I was raised with the phrase “go with the flow.” Today, it is engrained in my thought process and driving my decision to accept an offer to join the Peace Corps. I’ve been considering applying to and joining Peace Corps since high school, so what do I mean by go with the flow?
Since last October, I have been mentally and physically preparing to join the Peace Corps in Peru. This preparation included reaching out to my gap year host family in Pisac, Peru, quitting my job perhaps a bit early to see a new part of the world before service, reading Conquest of the Incas, Death in the Andes, and listening to Spanish language podcasts. The bulk of the load was consumed more recently while motorcycling down Vietnam to prepare for my Spanish language interview held the following week when I returned from the trip.
None of these activities were hindering or felt required, but they brought on nostalgia and reignited my interest to return to Peru, one of the first countries I discovered on my own six years ago. A discovery that has influenced my decision to prioritize new experiences, guiding me to taking the trip I was on and initiating the journey to come.
When I received the call that my cohort’s placement to Peru had been canceled with minimal explanation, a day before my Spanish language interview, I was less than enthused. Upon further reading about the state of emergency called by the Peruvian government in response to intense flooding and corresponding mudslides, I slowly began to understand the decision made.
The scariest part of the cancelation was the wait between cancelation and reassignment. The three-week wait to find out where and at what capacity Peace Corps would reassign me was mentally draining. When things are out of my control I try to keep my hopes low and harness a flexible mindset, which hopefully allows me to think clearly when discovering what decisions have been made for me. So my coping strategy was to completely ignore any thoughts on what the alternative could be or when the placement would depart, in essence, my goal was to block out all thoughts surrounding the Peace Corps.
This proved to be immensely difficult as the first questions asked when informing friends and family about the cancelation were, “What if you don’t like the new placement?” “Where are you hoping to be alternatively placed?” “Would you want to teach English if it was offered?” “So when does this mean you will leave?” All questions I was strategically avoiding asking myself through the ignore tactic.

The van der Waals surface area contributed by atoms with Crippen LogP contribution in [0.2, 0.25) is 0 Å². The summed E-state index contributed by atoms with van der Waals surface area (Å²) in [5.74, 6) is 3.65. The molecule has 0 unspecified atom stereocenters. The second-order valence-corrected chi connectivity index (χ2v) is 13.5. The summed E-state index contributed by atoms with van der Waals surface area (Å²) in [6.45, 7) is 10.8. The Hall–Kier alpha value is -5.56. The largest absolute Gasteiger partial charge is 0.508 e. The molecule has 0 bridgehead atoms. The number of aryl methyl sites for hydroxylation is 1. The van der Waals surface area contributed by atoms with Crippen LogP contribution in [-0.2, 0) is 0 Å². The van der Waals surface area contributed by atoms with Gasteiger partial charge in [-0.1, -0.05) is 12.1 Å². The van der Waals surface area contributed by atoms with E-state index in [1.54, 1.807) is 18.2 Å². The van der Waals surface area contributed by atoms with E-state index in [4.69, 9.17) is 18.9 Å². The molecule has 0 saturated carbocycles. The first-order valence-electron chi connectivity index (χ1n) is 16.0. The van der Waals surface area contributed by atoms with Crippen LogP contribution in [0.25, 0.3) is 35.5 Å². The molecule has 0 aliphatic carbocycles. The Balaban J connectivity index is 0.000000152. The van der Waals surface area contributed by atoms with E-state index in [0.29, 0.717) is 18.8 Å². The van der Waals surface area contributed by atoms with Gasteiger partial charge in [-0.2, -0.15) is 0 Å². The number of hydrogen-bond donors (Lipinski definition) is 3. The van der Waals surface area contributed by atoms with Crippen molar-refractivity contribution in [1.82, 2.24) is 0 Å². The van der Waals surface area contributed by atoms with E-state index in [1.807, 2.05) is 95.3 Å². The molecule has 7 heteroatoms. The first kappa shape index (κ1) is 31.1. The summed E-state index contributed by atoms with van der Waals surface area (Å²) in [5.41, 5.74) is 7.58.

The outcome of the cancelation was an Agribusiness Advising offer for Uganda departing on a comparable timeline to my Peru placement. I’ll spare you the drama of my scattered, racing thoughts that occurred within the hour of receiving the news, but upon looking up from my computer to announce to my youngest brother and mom, who patiently provided silence in the room while quietly pretending not to look at me over the course of my hour-long internal thought processing, that I will accept the placement my youngest brother asked to hear the pros and cons list that he must have seen me scribbling.
The list of pros was long. The list of cons was short, only containing “no Spanish” and “more challenging.” After completing an eye roll that looked more like a body roll because it was accentuated so thoroughly he sarcastically stated, “oh so you are worried it might be hard.” And sternly retorted, “you know you can’t grow without discomfort.” After allowing me to let that ordeal sink in with a strategic moment of silence he more gently reminded me that it has already taken me a lifetime to learn such a simple language and two more years without fluency doesn’t seem like a big deal, negating “no Spanish” as a valid con. Thank you Tristan. We all need a 17-year-old bilingual younger brother to really break things down for us.
Peace Corps has taught me a lesson even before my placement has begun. In this industry things change quickly and compromise is often required. To cope with this now and moving forward, maintaining a flexible mindset will be of the utmost importance and finding the excitement in any situation will be crucial for happiness. To do anything other than gratefully accept this once in a lifetime opportunity, on the grounds that it is not exactly what I anticipated, would have been not only a disservice to the Peace Corps and the Peace Corps’ partners preparing for our arrival in Uganda, but also a disservice to me.
Throughout the application, interview, and placement process Peace Corps stresses flexibility as a characteristic for success, or in simpler terms just “go with the flow” and you will succeed. So I guess this is the first of many challenges to come up where I’ll just have to go with the flow and build excitement.